2) I don’t know if you are trying to be funny with your subtitle (mildly retarded) but it is extremely offensive to parents and family members with retarded children.

    #868429

    popa_bar_abba
    Participant

    Yisochordov:

    1. You are still missing the point. Nobody is trying to say that we have to do any chumros just because there are similar halachos. We are saying that the same way we understand that the purpose of halachos which affect women is not to degrade them, we understand that the purpose of chumros which affect women is not to degrade them.

    2. Your examples are not even true. You could just as easily ask: If nidda was really always supposed to be concerned for zava gedolah, why didn’t the tannaim or the neviim institute it? And that is actual halacha in the gemara.

    3. Users do not make the subtitles.

    #868430

    soliek
    Member

    MiddlePath: yep. there comes a point where you have to ask yourself which you care more about: your image, or fellow jews. she makes us look bad, yes, but whats the point in vilifying her? i wish she were frum, i wish she could see the beauty in judaism, why would i vilify her?

    i work with kids like this every night and the only way to help them is to love them unconditionally, no matter what they have done, and no matter how stupid their mistakes. you love them unconditionally, help them when they ask for it, lead by example, and hope that one day they appreciate it. your image is irrelevant, your only concern is their well-being.

    #868431

    a mamin
    Participant

    Soleik: Once again your post was EXCELLENT! The only point I will differ with you is this: I truly feel very bad for her, her son and her ex husband.The thing that bothers me about her, is she didn’t need to write this book against a chasidishe lifestyle. As a married woman, I do take offense to the way she painted that role, ALL THAT IS NOT TRUE!!

    She doesn’t state all her feelings as such, she makes you( or tries to)

    think this is the way it is for all.IT IS NOT, some of us , believe in what we are doing totally without any force!! Some of us EVEN ENJOY our roles!It is unfortunate that she was never given the tools to deal with all her feelings properly.

    #868432

    Sorry, no pity for someone who is trying to make a quick buck off of her most probably exaggerated stories. If someone told me such stories personally to explain why he is OTD, I might understand so long as he is not telling me to join him. I also would not listen to an oisvorf who makes himself out to be a hero or better than me because he is OTD whereas I returned after bad experiences.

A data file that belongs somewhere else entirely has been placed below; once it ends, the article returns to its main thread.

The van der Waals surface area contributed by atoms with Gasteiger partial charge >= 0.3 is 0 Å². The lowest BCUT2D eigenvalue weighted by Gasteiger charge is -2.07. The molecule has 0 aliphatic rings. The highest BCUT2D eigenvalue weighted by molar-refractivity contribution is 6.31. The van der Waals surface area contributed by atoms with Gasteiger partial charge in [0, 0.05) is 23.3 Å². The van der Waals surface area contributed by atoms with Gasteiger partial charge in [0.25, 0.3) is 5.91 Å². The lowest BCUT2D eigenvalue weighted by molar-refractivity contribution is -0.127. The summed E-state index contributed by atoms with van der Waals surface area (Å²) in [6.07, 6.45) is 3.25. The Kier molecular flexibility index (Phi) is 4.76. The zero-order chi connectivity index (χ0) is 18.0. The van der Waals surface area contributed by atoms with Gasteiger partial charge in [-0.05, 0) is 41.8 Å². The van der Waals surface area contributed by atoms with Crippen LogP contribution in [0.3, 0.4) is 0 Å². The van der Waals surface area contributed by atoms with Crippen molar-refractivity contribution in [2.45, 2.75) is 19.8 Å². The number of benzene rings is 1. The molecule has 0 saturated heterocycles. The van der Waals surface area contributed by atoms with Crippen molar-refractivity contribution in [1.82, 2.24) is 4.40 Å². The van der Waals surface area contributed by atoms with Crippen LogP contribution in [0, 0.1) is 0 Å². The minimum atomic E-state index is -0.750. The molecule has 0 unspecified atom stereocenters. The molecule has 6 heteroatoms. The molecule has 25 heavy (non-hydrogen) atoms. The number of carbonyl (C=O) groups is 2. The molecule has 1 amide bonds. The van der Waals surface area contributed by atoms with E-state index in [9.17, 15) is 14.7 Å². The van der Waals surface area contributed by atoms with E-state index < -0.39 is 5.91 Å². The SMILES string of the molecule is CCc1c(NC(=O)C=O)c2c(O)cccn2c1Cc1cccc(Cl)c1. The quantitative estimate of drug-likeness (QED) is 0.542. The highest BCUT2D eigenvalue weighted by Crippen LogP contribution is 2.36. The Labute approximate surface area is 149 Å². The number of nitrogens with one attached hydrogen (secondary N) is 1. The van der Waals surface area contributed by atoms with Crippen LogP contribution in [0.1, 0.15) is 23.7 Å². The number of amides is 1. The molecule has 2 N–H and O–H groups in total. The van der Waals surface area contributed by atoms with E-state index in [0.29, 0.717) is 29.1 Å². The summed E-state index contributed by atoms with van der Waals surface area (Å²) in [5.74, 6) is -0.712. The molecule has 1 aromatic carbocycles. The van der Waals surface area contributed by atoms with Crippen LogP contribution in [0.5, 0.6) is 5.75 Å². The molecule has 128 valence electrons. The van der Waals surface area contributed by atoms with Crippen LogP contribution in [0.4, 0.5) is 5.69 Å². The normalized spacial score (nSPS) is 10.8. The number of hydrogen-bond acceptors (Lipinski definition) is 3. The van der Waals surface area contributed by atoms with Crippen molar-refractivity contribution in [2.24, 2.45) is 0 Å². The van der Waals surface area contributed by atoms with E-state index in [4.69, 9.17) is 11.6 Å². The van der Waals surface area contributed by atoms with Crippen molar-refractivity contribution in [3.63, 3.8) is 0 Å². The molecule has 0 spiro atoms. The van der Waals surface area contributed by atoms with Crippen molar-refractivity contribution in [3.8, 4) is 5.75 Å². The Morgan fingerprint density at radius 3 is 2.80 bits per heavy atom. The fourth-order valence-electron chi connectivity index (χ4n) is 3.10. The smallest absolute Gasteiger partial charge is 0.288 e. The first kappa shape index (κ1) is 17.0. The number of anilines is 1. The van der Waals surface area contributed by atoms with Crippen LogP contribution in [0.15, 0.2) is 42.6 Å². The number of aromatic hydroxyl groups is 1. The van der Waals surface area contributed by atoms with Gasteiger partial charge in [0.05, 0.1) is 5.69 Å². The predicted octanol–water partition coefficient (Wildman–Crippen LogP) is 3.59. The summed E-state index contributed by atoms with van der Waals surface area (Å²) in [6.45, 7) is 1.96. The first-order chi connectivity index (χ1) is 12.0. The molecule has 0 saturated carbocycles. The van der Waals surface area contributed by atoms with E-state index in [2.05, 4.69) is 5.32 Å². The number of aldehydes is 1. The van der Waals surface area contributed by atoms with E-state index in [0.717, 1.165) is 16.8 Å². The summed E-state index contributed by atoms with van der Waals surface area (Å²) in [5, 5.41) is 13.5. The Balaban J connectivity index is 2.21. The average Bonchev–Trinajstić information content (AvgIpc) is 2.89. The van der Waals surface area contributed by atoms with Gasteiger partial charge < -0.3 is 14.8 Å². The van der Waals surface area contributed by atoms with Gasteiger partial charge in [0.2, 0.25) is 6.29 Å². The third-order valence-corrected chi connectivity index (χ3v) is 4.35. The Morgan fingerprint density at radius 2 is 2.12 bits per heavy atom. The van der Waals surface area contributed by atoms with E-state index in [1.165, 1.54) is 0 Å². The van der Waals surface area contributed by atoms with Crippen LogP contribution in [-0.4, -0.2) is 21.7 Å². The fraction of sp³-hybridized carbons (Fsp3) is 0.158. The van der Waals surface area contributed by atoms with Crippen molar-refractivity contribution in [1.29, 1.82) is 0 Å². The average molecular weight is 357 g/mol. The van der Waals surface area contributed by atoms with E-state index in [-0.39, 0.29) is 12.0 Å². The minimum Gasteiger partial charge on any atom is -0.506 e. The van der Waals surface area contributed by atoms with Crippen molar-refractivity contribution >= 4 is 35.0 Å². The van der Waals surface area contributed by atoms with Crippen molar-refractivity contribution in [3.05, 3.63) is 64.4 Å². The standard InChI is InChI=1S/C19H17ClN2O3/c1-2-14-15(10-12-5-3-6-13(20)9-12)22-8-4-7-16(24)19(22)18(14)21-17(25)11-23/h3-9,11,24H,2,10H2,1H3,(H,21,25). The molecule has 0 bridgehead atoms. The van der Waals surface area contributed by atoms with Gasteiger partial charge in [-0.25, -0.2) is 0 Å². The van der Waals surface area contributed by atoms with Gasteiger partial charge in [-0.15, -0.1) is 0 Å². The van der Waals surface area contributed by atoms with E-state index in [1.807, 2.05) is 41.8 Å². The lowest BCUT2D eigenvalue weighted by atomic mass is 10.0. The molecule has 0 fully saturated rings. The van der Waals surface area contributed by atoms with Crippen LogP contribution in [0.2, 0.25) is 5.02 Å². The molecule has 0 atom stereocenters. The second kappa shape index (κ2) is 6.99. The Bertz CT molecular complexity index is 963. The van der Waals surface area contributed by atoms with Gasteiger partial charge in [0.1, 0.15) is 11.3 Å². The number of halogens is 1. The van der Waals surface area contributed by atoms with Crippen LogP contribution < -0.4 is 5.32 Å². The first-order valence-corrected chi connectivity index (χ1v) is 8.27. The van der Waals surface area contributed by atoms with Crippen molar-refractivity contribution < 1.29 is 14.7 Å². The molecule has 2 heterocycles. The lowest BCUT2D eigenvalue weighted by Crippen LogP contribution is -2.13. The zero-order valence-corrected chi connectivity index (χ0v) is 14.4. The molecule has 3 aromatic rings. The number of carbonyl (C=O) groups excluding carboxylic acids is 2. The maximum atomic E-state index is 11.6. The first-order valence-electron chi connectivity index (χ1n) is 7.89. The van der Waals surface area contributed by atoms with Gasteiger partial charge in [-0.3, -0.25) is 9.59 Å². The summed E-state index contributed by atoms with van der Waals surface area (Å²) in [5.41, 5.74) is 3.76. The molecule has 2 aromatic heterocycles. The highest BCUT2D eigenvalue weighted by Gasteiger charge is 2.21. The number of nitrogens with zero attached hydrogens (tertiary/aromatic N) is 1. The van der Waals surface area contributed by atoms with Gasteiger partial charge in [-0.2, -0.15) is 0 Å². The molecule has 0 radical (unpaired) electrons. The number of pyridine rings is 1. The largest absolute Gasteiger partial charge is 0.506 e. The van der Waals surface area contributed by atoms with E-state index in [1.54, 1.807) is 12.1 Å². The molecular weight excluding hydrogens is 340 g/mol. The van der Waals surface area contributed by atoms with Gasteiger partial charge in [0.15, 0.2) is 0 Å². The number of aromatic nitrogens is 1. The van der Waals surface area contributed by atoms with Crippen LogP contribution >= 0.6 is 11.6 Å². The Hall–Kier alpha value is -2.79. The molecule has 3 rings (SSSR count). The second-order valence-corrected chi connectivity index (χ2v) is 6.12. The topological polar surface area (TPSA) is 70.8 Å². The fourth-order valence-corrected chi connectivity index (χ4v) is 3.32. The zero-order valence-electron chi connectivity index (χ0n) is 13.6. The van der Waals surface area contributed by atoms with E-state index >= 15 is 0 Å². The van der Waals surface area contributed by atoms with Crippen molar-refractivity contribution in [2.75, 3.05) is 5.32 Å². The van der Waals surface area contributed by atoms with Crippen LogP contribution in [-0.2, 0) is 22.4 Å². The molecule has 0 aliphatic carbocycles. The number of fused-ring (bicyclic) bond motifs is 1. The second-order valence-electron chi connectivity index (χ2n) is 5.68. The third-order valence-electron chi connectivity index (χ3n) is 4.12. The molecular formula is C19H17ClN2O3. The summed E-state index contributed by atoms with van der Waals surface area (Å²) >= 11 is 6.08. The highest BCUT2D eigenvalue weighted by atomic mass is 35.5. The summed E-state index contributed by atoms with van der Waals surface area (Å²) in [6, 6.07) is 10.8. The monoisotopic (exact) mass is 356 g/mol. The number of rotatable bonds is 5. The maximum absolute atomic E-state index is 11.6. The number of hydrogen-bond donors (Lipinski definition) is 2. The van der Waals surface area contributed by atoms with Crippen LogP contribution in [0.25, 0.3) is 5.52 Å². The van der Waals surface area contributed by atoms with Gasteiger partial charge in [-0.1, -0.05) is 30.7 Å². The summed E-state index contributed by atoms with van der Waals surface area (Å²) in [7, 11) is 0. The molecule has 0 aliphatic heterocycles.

Most OTD who make a big deal out of it are baalei gayva vetayva who think that Yiddishkeit will not survive without them and their friends. They also think they found something better, when they actually have nothing but a whole bunch of new tsuris.

    This one is like the Kook Klutz Kartel nutters – just out to shock people, and best ignored.

    #868433

    msseeker
    Member

    Me:

    “Another positive: Our dropouts come almost exclusively (I said ALMOST) from dysfunctional families.”

    WC:

    How is there anything positive about that? Doesn’t anyone feel any rachmonus for her at all?

    Me:

    My heart goes out for this confused girl and even more for her dysfunctional family; every lost soul is a terrible tragedy. But think how much worse it would be if she came from a stable family. This is “man bites dog” news, because our OTD rate is not only the lowest on the Orthodox spectrum, but our dropouts are mostly (again, I said MOSTLY) confused, abused, neglected kids, PLUS dumb, untalented ne’er-do-wells. Where are her siblings? Probably smart enough to survive their unfortunate ordeals. I haven’t heard of a single successful chassidic dropout. The most normal ones do blue-collar work, and many do teshuva. Conclusion: With very, very few exceptions, normal chassidishe kids who grow up in normal homes stay on the straight and narrow BH. We must be doing something right.

    #868434

    soliek
    Member

    ugh…id give you an example of what it means to love unconditionally despite a person’s incredibly stupid mistake…but sadly that would be a breach of someone’s privacy so i cant…but if you understand where all the anger comes from, where the desire to bash orthodoxy comes from…youll pity not hate.

Viewing 50 posts - 51 through 100 (of 718 total)
  • You must be logged in to reply to this topic.


Trending